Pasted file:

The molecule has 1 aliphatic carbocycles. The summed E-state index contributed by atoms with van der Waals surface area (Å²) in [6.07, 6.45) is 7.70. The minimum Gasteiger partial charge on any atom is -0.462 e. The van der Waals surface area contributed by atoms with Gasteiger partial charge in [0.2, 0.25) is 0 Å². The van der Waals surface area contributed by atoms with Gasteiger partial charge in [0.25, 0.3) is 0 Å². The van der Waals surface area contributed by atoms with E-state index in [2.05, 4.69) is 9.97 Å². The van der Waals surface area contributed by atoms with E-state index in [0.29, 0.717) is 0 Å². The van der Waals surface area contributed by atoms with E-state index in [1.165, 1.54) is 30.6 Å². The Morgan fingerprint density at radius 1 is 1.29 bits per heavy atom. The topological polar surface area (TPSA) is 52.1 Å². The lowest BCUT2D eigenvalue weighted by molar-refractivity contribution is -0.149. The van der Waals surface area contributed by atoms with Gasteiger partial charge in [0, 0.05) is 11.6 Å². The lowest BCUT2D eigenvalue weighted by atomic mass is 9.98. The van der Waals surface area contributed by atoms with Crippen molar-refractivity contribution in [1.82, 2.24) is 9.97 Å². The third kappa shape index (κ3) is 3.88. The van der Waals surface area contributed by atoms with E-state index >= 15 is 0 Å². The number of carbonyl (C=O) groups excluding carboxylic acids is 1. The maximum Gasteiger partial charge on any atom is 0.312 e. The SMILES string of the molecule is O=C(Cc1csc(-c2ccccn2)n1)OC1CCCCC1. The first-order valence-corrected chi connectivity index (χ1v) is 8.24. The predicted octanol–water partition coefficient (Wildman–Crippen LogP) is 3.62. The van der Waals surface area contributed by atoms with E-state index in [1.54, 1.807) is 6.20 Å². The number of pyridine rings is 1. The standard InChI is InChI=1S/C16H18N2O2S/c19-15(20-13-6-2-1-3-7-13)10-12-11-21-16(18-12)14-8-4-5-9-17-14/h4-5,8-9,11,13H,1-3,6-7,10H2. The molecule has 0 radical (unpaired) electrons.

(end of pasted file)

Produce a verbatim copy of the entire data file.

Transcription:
The molecule has 1 aliphatic carbocycles. The summed E-state index contributed by atoms with van der Waals surface area (Å²) in [6.07, 6.45) is 7.70. The minimum Gasteiger partial charge on any atom is -0.462 e. The van der Waals surface area contributed by atoms with Gasteiger partial charge in [0.2, 0.25) is 0 Å². The van der Waals surface area contributed by atoms with Gasteiger partial charge in [0.25, 0.3) is 0 Å². The van der Waals surface area contributed by atoms with E-state index in [2.05, 4.69) is 9.97 Å². The van der Waals surface area contributed by atoms with E-state index in [0.29, 0.717) is 0 Å². The van der Waals surface area contributed by atoms with E-state index in [1.165, 1.54) is 30.6 Å². The Morgan fingerprint density at radius 1 is 1.29 bits per heavy atom. The topological polar surface area (TPSA) is 52.1 Å². The lowest BCUT2D eigenvalue weighted by molar-refractivity contribution is -0.149. The van der Waals surface area contributed by atoms with Gasteiger partial charge in [0, 0.05) is 11.6 Å². The lowest BCUT2D eigenvalue weighted by atomic mass is 9.98. The van der Waals surface area contributed by atoms with Crippen molar-refractivity contribution in [1.82, 2.24) is 9.97 Å². The third kappa shape index (κ3) is 3.88. The van der Waals surface area contributed by atoms with E-state index >= 15 is 0 Å². The number of carbonyl (C=O) groups excluding carboxylic acids is 1. The maximum Gasteiger partial charge on any atom is 0.312 e. The SMILES string of the molecule is O=C(Cc1csc(-c2ccccn2)n1)OC1CCCCC1. The first-order valence-corrected chi connectivity index (χ1v) is 8.24. The predicted octanol–water partition coefficient (Wildman–Crippen LogP) is 3.62. The van der Waals surface area contributed by atoms with E-state index in [1.54, 1.807) is 6.20 Å². The number of pyridine rings is 1. The standard InChI is InChI=1S/C16H18N2O2S/c19-15(20-13-6-2-1-3-7-13)10-12-11-21-16(18-12)14-8-4-5-9-17-14/h4-5,8-9,11,13H,1-3,6-7,10H2. The molecule has 0 radical (unpaired) electrons.